Every year, about 2.7 million newborns die during the first month of life.
Toward the end of last year, I got to travel to Manchester, New Hampshire, to visit one of America’s most prolific and successful inventors, Dean Kamen. Dean is probably best known to the general public as the inventor of the Segway personal transporter, a two-wheeled self-balancing scooter. But his accomplishments range from innovations in heart stents and the invention of some of the most used medical infusion devices in the world, to work on revolutionizing the wheelchair (using some of the same Segway technology), and developing water purification systems for the developing world.
Going to DEKA Research and Development, Dean’s company, is a bit like visiting a cross between the Willy Wonka Chocolate Factory and Edison’s labs. DEKA is housed in converted factory buildings along the Merrimack River in Manchester, and is filled with a remarkable set of scientists, chemical, electrical, and mechanical engineers; experts in thermodynamics, particle and combustion physicists, software designers and testers. And Dean. His energy is amazing, and the scope of his ambition for using technology to solve really tough problems is inspiring.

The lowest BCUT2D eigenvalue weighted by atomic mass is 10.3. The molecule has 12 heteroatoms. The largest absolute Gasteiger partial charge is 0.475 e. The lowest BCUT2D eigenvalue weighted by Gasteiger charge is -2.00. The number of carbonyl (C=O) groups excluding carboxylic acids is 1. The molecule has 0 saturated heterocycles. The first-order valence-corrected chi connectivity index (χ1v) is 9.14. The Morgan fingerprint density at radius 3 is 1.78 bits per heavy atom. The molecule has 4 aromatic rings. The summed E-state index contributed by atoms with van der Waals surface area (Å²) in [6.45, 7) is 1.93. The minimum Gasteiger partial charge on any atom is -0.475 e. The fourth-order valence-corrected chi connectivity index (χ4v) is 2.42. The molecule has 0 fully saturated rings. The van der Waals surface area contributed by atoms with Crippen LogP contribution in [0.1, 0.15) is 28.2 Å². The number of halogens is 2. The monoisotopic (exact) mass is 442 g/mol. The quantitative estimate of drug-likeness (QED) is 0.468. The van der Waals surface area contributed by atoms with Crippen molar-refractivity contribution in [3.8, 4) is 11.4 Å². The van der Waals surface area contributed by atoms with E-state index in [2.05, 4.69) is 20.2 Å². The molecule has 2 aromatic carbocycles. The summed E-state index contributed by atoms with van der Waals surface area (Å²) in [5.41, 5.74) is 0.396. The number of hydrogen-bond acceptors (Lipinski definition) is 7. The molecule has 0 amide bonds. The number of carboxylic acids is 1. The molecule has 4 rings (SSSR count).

A couple of the projects were of particular interest to me. DEKA is working on a water purification system that could be of immense use for many urban areas in the developing world. In a partnership with Coca Cola, they are conducting trials and aspire to place thousands of these machines in some of the poorest communities on earth. The project, known as Slingshot, looks to build a system that can take the dirtiest water imaginable, and turn it into perfectly safe drinking water. As they get going with this broad pilot, we’re going to be following it closely at the foundation, where we’ve got a number of projects dealing with water and sanitation underway.
Dean also showed me some of the work they’re doing on development of robotic arm prosthetics that will return functionality for people with amputations to their upper extremities. They call this Project Luke (after Luke Skywalker) and are being funded by the Defense Advanced Research Projects Agency (DARPA). There was clearly a lot of pride and energy in their progress on this complicated project. It could be hugely beneficial, particularly for wounded veterans.
While I was Dean’s guest, I got to try out that redesigned wheelchair, the iBot. After 30 seconds, I was completely comfortable, even as it balanced at eye-level on two wheels.
It was an exciting – if brief – visit. I’m a pretty optimistic guy when it comes to the ability of scientific innovation to address seemingly impossible problems. Spending a day at DEKA would convince just about anyone of the possibilities. As a country, we’re lucky to have companies like DEKA, and innovators like Dean. Ground breaking innovation makes the world a better place. And that’s good news for us all.